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Helon Habila

Helon Habila is the author of two novels, Measuring Time and Waiting for an Angel, winner of the Caine Prize and the Commonwealth Writers Prize. He is also the author of the biography Mai Kaltungo (1997). In 2005–2006 he was the first Chinua Achebe Fellow at Bard College in New York. He currently teaches creative writing at George Mason University in Fairfax, Virginia. He has been a contributing editor to VQR since 2004.


Irekefe Island

Boma was alone when I got home in the evening, and I could tell she had been crying. I had gone straight to the office to write my report for tomorrow’s paper, my legs still wobbly from standing all afternoon on the ferry. We had made so many sto [...]

The Hotel Malogo

The sun was setting when I got off the bus and entered the empty hotel bar. Most of the space in the dim rectangular room was taken up by iron chairs arranged round iron tables, the white paint peeling off to reveal the rust, brown and streaky, under [...]

On Dambudzo Marechera: The Life and Times of an African Writer

Winter 2006 | Essays

The second sentence in The House of Hunger is: The sun was coming up. It must have seemed pretty sunny and promising on the plane after the initial difficulties. But then the third sentence reads: I couldn’t think where to go. With Dambudzo things always had a way of falling apart just at the moment when they seemed most promising. In Berlin he was promptly arrested by the frontier police and threatened with deportation to London. By the time he was rescued by the conference organizers, the news had spread through the conference halls that a writer was being detained. The festival, tagged “Berlin International Literature Days,” had brought to Berlin almost all the prominent African writers: Bessie Head, Chinua Achebe, Wole Soyinka, Dennis Brutus, Nuruddin Farah, and many others. When he finally arrived at the festival hall, Marechera—perhaps the youngest writer there at twenty-seven—was already a star. Though his name was not on the leading list that night, he was given the opportunity to read. He gave an impassioned reading from The House of Hunger, which was greeted by a standing ovation, and from that moment on, the German media had discovered a hero. The truth is that the audience had never met an African writer quite like Marechera before—a man with such a sense for the dramatic, a man to whom the boundary between the fictitious and the real is so thin as to be almost nonexistent. He was hijacked from the main conference by another, left-leaning, group who had organized an alternative conference and who now wanted him to give a press conference on his “travails” in the hands of the German police.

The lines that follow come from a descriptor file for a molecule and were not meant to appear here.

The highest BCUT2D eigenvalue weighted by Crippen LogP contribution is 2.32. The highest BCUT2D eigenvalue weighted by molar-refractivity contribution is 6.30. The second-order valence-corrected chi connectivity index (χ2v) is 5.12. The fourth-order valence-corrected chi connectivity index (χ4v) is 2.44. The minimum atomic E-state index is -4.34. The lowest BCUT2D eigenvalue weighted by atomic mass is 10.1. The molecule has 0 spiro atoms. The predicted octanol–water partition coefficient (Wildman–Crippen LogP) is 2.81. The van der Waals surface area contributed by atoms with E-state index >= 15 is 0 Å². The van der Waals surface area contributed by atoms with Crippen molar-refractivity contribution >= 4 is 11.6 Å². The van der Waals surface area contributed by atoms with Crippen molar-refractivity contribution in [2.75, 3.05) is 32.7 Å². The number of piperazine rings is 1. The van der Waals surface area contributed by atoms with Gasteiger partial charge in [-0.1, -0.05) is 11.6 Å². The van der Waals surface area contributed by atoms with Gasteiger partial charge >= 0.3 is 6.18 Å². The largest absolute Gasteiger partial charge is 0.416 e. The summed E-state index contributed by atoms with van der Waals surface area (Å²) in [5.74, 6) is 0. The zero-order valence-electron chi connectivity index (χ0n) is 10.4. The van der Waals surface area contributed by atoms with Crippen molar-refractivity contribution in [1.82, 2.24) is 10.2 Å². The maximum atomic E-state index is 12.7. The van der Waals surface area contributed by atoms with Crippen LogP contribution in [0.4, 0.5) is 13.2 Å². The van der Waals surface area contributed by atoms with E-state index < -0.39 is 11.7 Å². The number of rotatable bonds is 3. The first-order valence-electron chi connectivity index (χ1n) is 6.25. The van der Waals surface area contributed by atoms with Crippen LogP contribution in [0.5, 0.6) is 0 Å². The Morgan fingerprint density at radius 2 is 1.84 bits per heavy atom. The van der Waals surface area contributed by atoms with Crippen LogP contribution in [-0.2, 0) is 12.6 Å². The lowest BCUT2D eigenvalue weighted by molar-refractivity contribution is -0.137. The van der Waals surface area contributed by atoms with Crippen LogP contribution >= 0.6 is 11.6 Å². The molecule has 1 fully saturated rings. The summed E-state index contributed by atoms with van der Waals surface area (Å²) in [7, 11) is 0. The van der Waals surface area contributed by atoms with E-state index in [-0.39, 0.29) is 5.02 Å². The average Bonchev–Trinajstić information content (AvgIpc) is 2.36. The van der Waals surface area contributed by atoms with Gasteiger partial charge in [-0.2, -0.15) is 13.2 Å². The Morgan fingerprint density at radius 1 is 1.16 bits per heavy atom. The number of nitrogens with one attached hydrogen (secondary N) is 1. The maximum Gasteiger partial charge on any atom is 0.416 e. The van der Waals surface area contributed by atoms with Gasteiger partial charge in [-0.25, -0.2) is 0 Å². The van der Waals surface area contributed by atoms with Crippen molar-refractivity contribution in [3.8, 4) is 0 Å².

My Uncle Ezekiel

Summer 2004 | Fiction

My uncle Ezekiel's body was discovered in a ditch early on Christmas morning, three years ago. Beside him was an empty bottle of cheap whisky; I still remember the red and green label on it, with the inscription: Christian Brothers. Because of the empty bottle and because of his drinking history, people assumed he had drunk himself to death; but actually it was the cold that killed him.